Though Wendy Given and Ryan Pierce have parallel attractions to the Gothic beauty of the natural cycles of bloom and decay, their joint exhibition “Nocturne,” on view at Whitespace through May 7, reveals a somewhat imperfect pairing. Individual pieces can be hauntingly effective, but collectively, the work still feels too disjointed and exploratory to form a unified and effective whole.
The two Portland-based artists devised the collaboration when they spent two weeks camping together as hosts of the outdoors Signal Fire’s Outpost Residency in 2015. Given has Atlanta connections, having earned her BFA at the Atlanta College of Art before her MFA at the Otis College of Art and Design in Los Angeles. Pierce is currently Artist-in-Residence at Portland State University’s School of Art and Design. Most of the work in the gallery belongs to Given. Pierce shows five large paintings and a sculpture. The two artists’ subjects ― poisonous-looking blooms and vines, insects, barren branches and wasp’s nests ― occasionally intersect and intertwine. But Pierce’s vivid palette, surreal aesthetic, and volumetric natural forms don’t always sit comfortably next to Given’s dark traditional approach. Pierce’s brushwork is too loose and painterly and the depicted objects without enough specific weight and volume for the surreal trippiness of the images to hit us with full heft. I wasn’t moved or excited by his lone sculptural work, a stoneware male bust turned upside down and used like a vase. Still, his paintings’ strongest quality is a truly admirable one: objects from the natural world are strangely recognizable though placed in unfamiliar, warped pictorial space.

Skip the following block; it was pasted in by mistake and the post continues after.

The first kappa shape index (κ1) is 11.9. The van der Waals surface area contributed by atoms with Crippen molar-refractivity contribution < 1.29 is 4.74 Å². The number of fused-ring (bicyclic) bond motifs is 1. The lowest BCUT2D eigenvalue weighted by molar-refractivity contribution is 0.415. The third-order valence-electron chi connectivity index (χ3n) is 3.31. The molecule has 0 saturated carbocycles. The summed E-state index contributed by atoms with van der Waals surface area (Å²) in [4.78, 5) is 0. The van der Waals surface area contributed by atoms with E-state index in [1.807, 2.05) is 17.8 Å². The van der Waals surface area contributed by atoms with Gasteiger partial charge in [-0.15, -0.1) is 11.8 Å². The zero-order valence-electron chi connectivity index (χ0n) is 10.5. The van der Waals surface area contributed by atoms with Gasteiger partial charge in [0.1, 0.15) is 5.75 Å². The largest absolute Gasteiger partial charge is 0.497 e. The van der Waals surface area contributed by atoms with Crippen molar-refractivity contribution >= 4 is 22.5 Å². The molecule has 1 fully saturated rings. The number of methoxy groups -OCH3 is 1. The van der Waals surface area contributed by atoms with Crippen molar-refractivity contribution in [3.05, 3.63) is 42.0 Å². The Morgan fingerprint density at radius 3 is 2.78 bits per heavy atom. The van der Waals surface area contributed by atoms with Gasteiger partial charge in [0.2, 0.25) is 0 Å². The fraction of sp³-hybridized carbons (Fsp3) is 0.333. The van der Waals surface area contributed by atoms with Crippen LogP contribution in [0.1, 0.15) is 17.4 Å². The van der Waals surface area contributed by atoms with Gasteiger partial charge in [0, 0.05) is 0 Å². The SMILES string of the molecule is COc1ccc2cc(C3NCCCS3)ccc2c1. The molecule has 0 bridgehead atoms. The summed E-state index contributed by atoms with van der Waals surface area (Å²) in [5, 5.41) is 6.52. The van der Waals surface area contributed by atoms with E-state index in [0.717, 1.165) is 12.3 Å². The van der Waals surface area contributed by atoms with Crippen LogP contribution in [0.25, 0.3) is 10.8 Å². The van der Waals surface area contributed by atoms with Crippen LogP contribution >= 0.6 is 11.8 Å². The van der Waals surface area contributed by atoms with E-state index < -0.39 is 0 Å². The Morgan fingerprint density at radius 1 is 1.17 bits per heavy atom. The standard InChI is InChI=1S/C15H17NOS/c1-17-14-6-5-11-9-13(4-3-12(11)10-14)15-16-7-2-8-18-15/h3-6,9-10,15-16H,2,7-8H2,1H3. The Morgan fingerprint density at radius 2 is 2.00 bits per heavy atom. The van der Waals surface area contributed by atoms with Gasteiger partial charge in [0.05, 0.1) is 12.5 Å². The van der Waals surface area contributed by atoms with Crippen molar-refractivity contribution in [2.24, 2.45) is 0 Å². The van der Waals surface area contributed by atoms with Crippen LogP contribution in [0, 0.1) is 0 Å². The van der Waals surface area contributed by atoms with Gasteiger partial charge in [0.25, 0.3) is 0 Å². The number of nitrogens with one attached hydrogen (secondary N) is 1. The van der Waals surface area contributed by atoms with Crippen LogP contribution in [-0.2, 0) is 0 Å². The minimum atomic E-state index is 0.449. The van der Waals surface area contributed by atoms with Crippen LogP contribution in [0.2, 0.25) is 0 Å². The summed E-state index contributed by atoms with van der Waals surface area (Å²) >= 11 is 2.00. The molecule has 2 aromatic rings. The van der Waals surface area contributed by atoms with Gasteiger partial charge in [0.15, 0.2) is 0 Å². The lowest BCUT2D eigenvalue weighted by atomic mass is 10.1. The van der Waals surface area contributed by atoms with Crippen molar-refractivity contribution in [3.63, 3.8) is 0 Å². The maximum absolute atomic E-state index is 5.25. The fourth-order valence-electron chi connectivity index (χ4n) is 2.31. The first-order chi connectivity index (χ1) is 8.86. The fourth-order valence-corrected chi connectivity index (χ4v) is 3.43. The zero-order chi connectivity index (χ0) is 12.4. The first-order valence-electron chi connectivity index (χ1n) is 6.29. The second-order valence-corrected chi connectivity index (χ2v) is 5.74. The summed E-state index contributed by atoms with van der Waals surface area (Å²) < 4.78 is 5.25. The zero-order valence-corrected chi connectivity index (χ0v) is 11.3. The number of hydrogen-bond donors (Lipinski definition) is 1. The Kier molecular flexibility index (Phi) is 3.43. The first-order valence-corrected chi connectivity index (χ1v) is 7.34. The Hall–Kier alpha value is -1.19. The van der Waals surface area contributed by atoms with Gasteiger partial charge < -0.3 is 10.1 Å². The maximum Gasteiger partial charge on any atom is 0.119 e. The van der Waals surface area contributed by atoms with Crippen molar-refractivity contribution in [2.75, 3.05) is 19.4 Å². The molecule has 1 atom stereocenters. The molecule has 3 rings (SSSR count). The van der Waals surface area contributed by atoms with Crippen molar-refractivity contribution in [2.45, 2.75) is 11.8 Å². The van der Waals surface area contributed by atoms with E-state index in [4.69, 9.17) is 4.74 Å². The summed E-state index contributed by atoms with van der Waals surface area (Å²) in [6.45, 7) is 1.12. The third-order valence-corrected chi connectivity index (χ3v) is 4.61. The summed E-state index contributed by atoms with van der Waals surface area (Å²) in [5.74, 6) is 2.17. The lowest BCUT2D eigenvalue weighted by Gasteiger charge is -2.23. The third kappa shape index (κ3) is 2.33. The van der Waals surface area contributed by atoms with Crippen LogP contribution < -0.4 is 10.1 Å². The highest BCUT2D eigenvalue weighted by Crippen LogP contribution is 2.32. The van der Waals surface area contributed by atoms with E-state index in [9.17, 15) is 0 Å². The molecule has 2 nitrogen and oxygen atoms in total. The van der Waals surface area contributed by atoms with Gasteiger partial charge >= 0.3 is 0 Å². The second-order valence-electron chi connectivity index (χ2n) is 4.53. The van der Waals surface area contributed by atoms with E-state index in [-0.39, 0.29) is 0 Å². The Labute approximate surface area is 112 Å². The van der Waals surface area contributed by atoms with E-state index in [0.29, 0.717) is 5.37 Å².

Given’s particular aesthetic may emerge with more clarity, speed and force, but the Gothic depictions of nighttime animals in barren branches, her beveled oval frames, dark peacock feathers and curling serpents, feel, in the end, too easy and familiar. A large, mirrored acrylic octahedron sculpture occupies a lot of floor space, and it’s an interesting object, but it frustratingly bears little discernable relationship to the other work. Other sculptural objects, including taxidermic birds, feathers arranged into an eerily beautiful, suspended planetlike sculpture, simple clay snakes with hypnotically deep glass eyes, and an ancient-looking, inscribed farmer’s scythe are more closely visually linked to the show’s general thrust, but they are less intriguing as individual objects than that outlying octahedron.
Given’s strongest piece, and I would say the strongest work in the show, is a 2014 chromogenic color print depicting shiny insects climbing on abundant bunches of grapes. The Renaissance-like image precisely articulates a delightfully creepy, clear vision seemingly only alluded to elsewhere in the room: this is nature’s simultaneous, and often indistinguishable, commingling of bloom and rot, sweetness and poison, abundance and decay, beauty and death.
It’s not surprising that two such like-minded artists might identify and celebrate a parallel path through the woods, but in the end, their destinations may simply be too different to form a powerful, unified vision.